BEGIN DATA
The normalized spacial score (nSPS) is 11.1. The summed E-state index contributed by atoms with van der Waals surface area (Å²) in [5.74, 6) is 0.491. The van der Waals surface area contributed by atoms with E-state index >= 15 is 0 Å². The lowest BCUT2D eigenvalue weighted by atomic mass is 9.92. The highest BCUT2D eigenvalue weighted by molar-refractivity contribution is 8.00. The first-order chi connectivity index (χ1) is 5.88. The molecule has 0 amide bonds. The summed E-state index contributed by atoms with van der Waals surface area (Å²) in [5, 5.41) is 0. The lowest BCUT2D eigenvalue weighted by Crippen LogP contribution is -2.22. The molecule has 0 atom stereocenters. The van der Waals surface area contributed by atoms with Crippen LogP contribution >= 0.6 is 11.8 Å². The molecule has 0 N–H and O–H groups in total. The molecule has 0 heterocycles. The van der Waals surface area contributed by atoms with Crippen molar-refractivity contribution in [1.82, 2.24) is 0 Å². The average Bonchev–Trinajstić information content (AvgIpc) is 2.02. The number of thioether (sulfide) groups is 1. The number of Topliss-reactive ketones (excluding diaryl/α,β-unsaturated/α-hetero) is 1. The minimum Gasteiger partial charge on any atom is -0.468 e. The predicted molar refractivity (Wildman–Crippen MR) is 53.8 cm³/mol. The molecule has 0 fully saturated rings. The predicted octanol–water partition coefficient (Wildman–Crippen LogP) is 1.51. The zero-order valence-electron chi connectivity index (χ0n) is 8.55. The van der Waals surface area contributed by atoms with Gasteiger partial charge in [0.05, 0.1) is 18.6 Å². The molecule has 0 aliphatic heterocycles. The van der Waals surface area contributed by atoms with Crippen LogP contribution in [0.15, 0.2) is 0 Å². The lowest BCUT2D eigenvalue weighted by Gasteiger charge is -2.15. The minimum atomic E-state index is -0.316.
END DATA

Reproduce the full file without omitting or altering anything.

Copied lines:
The normalized spacial score (nSPS) is 11.1. The summed E-state index contributed by atoms with van der Waals surface area (Å²) in [5.74, 6) is 0.491. The van der Waals surface area contributed by atoms with E-state index >= 15 is 0 Å². The lowest BCUT2D eigenvalue weighted by atomic mass is 9.92. The highest BCUT2D eigenvalue weighted by molar-refractivity contribution is 8.00. The first-order chi connectivity index (χ1) is 5.88. The molecule has 0 amide bonds. The summed E-state index contributed by atoms with van der Waals surface area (Å²) in [5, 5.41) is 0. The lowest BCUT2D eigenvalue weighted by Crippen LogP contribution is -2.22. The molecule has 0 atom stereocenters. The van der Waals surface area contributed by atoms with Crippen LogP contribution >= 0.6 is 11.8 Å². The molecule has 0 N–H and O–H groups in total. The molecule has 0 heterocycles. The van der Waals surface area contributed by atoms with Crippen molar-refractivity contribution in [1.82, 2.24) is 0 Å². The average Bonchev–Trinajstić information content (AvgIpc) is 2.02. The number of thioether (sulfide) groups is 1. The number of Topliss-reactive ketones (excluding diaryl/α,β-unsaturated/α-hetero) is 1. The minimum Gasteiger partial charge on any atom is -0.468 e. The predicted molar refractivity (Wildman–Crippen MR) is 53.8 cm³/mol. The molecule has 0 fully saturated rings. The predicted octanol–water partition coefficient (Wildman–Crippen LogP) is 1.51. The zero-order valence-electron chi connectivity index (χ0n) is 8.55. The van der Waals surface area contributed by atoms with Gasteiger partial charge in [0.05, 0.1) is 18.6 Å². The molecule has 0 aliphatic heterocycles. The van der Waals surface area contributed by atoms with Crippen LogP contribution in [0.15, 0.2) is 0 Å². The lowest BCUT2D eigenvalue weighted by Gasteiger charge is -2.15. The minimum atomic E-state index is -0.316.